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History Snoopin’: Things that bump in the night

As usual, “Doc” Robinson settled into his comfortable chair. The fireplace was crackling with the kind of warmth only an 81-year-old man could understand.

Just a week before Halloween, 1932, it had been a chilly evening with temperatures headed down into the low 30s. He was glad to be back home.

He opened one of his favorite books, hoping to finish another chapter before retiring for the night.

His caretaker was still out visiting friends, as was his custom during the cooler months in Jacksonville.

Dr. James Robinson was alone. He had lost his wife, Matilda, just a year earlier, after 49 years of marriage. Their first two children, Leah and Willie, had died just days apart in October 1890. Their third child, Dorland, committed suicide when she was 25 in 1917.

Matilda never recovered from the tragedy, and to take care of her, in 1921, Dr. Robinson retired from his life as a physician, surgeon, and owner of a Jacksonville drug store.

His was now a lonely life, but he still had hope. “I have a vision of a future home,” he told a friend, “and hope to meet my dear ones when I pass on.”

As the doctor reached the last paragraph of his chapter an ear-splitting crash came from the darkened rooms upstairs. A Halloween ghost?

He leapt from his chair and rushed toward the stairs calling out for his caretaker. There was no sound except the echo of his voice reverberating down the hall.

As he began to climb the stairs he suddenly stopped. He remembered the grisly suicide that had occurred nearby just a few weeks earlier. Thinking the sound he heard could have come from a body falling on the floor, and that an intruder might still be in the house, he decided to leave and get help.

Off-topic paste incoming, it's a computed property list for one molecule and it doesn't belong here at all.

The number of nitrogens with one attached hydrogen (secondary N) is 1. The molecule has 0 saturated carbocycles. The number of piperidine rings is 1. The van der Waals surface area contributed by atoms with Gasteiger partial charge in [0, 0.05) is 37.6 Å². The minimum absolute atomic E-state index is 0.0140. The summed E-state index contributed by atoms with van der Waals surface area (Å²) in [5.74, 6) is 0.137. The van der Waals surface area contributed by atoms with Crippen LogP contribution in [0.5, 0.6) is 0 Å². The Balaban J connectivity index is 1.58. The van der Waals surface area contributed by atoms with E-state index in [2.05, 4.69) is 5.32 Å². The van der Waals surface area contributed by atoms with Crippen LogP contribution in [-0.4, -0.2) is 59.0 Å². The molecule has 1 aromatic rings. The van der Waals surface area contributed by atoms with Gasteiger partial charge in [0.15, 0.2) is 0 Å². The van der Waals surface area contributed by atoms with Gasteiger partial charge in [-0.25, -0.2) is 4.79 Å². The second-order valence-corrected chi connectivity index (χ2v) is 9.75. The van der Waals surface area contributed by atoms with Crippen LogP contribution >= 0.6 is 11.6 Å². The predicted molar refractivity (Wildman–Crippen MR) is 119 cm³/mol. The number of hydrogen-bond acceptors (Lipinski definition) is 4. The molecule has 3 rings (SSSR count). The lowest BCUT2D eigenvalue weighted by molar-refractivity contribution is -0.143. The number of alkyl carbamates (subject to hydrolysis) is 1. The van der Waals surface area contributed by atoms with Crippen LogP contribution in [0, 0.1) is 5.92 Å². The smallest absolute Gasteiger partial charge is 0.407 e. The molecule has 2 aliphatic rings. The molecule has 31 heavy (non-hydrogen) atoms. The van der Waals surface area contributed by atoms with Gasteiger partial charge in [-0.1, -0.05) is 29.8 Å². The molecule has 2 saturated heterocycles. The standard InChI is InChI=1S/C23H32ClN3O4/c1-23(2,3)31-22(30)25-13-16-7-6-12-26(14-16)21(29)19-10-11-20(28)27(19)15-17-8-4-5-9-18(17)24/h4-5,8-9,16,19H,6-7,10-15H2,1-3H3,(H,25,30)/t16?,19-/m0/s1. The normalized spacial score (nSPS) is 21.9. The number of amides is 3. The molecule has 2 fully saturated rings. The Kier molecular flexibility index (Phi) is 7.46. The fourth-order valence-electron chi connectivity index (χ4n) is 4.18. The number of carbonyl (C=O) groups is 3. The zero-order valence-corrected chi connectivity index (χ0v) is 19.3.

He hurried uptown through the bracing cold and found City Marshal Jim Littell. They returned to the house to investigate.

With a strong flashlight and his six-gun tightly in his grasp, Marshal Littell climbed the dark stairway with Doc Robinson close behind. Reaching the door of the room where the doctor believed the sound had come from, the marshal grabbed the knob and threw the door wide open.

As his bright flashlight swept across the room in a reassuring light, the two men were stunned to see a motionless, strange man, naked and lying face down in the middle of the floor.

This intruder must have been here for a while. The bed was mussed and it appeared that while the man had gotten up and tried to put on a pair of pants, he was stricken somehow and had fallen lifelessly to the floor.

Examining dead bodies was the least favorite part of the marshal’s job. He had seen too many over the years.

There was a strong smell of alcohol as they approached the man. Leaning down, they were shocked and somewhat relieved. The man was breathing — a strained, gasping whistle of a drunken man, but breathing.

Doc Robinson smiled and shook his head in relief. Obviously the man woke up not knowing where he was and, in a drunken stupor, had climbed out of bed and struggled to get his legs into his pants. It was the man’s heavy, headlong fall to the floor that led to the deafening crash that had scared the poor doctor out of his wits.

“Doc Robinson was initiated into the Halloween spirit this week,” said a Jacksonville reporter, “and visited with a haunt.”

Later, they learned the man was a friend of Doctor Robinson’s caretaker, who discovered the man filled to the brim with mountain dew of the alcoholic kind. He decided the best way to sober the man up was to put him to bed for a few hours, confident he would sleep it off until morning.

Not sure who got the Halloween treat, but in this story, it appears it certainly was Dr. Robinson who got the trick.

Writer Bill Miller is the author of five books, including “History Snoopin’,” a collection of his previous history columns and stories. Reach him at newsmiller@live.com.